July 17, 2023

Life Unknown: Preliminary Scheme for a Magnetotrophic Organism

In this paper, Schulze-Makuch and Irwin, considering the fact that in some environments the magnetic field could theoretically be of sufficient magnitude as to act as an energy source for living systems, proceed to describe three models of such organisms that could feed onto these energy sources—in other words, three models of magnetotrophic organisms.


No organism that we know of on Earth is able to use magnetism as an energy source or to store information. That being said, some living systems can still be sensitive to magnetic fields. If magnetic fields were to be much stronger than on Earth, for instance on magnetars, living systems could use this energy to survive. In what follows, the authors introduce three models of magnetotrophic organisms that can obtain energy via the Lorentz force.1

The fact that no organism on Earth use magnetic fields as an energy source is likely because of the general weakness of Earth’s magnetic field when compared against other energy sources, for example chemical energy or light. The energy from Earth’s magnetic field is about 11 orders of magnitude lower than what can be obtained from a chemoautotrophic reaction or a photon on Earth. However certain stellar bodies—such as magnetars or neutron stars—can have magnetic fields of \(10^{15}\) Gauss, which is roughly 16 orders of magnitude stronger than on Earth. Magnetic fields of this strength would likely be favoured over chemical or light energy.

Nevertheless, on Earth several living systems have learned to interact with magnetic fields. For instance, in animals, we know that birds and lobsters use magnetic positional information. Plants also alter their gene expression and phenotype in response to magnetic fields. Finally, microbes such as magnetotactic bacteria, produce what we call magnetosomes—iron-rich magnetic particles within a lipid bilayer membrane—that enable orientation and migration along field lines. To this effect, chains of magnetite crystals that could represent magnetosomes have been found in the Martian meteorite ALH84001, and could indicate the presence of bacteria in the past.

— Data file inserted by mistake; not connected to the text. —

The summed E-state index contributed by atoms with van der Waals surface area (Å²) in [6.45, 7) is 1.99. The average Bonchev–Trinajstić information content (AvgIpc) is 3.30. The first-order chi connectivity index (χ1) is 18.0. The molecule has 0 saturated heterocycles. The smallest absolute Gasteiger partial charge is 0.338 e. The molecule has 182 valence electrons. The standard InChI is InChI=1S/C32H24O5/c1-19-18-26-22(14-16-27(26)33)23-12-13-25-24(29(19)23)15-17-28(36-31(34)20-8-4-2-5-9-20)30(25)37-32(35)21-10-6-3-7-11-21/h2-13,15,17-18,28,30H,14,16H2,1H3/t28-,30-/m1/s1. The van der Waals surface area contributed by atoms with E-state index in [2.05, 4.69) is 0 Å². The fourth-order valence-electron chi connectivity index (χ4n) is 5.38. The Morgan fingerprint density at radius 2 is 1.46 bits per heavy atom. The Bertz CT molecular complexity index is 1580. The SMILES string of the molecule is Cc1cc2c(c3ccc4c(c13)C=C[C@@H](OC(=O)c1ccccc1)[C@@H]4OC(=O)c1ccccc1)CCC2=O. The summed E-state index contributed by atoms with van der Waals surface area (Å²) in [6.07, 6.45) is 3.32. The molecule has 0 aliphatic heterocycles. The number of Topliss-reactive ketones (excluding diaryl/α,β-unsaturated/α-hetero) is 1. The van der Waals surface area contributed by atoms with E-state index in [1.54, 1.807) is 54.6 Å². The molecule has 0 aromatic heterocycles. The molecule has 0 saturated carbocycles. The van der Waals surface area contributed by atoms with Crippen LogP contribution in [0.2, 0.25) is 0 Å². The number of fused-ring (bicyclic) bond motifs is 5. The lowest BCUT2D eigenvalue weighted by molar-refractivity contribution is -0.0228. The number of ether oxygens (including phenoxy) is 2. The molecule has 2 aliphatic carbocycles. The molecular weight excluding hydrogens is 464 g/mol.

The Lorentz Force

Free energy can be extracted from magnetic fields via charge separation—either via Lorentz force directly or via induction. We write the Lorentz force as follow:

$$ F_\text{L} = q(E + v \times B) $$

where \( E \) is the electric field, \( v \) the velocity of the charge in the magnetic field and \( B \) the magnetic field strength. We note that the Lorentz force applies to one single charge, whereas a living cell would obviously involve the activity of millions of charges acting in parallel.

In general, induction—generating energy through a periodically changing magnetic field—would be considered mostly for very specific environments. Moreover, the energy that can rather be obtained by the Lorentz force directly is often many orders of magnitude larger than by induction. We will thus focus on the latter in what follows.

Model 1

Schulze-Makuch and Irwin investigated three different types of models for magnetotrophic organisms. The first one is shown on Figure 1. We first assume an organism that is divided into two compartments by a membrane that is permeable to cations and anions through ion-specific channels. Let’s also assume that it is in a free-floating environment (like water) that causes the organism to tumble through cycles of rotation, where it is at times in perpendicular, then parallel orientation relative to the magnetic field.

The authors further describe how this organism can exploit the magnetic force in four steps, during which the orientation of the organism will change:

  1. oriented perpendicular to the field: because of the field, there will be an excess of cations in one compartment and anions in the another
  2. as the organism rotates toward parallel alignment: the force decreases, diffusion potentials from the concentration gradients will rise, and eventually the forces balance
  3. when the alignment becomes parallel: the magnetic force drops to zero, the ions flow from the concentration gradients, and the exothermic energy of diffusion is coupled to the endothermic molecular machinery that forms a high-energy bond—similar to ATP formation.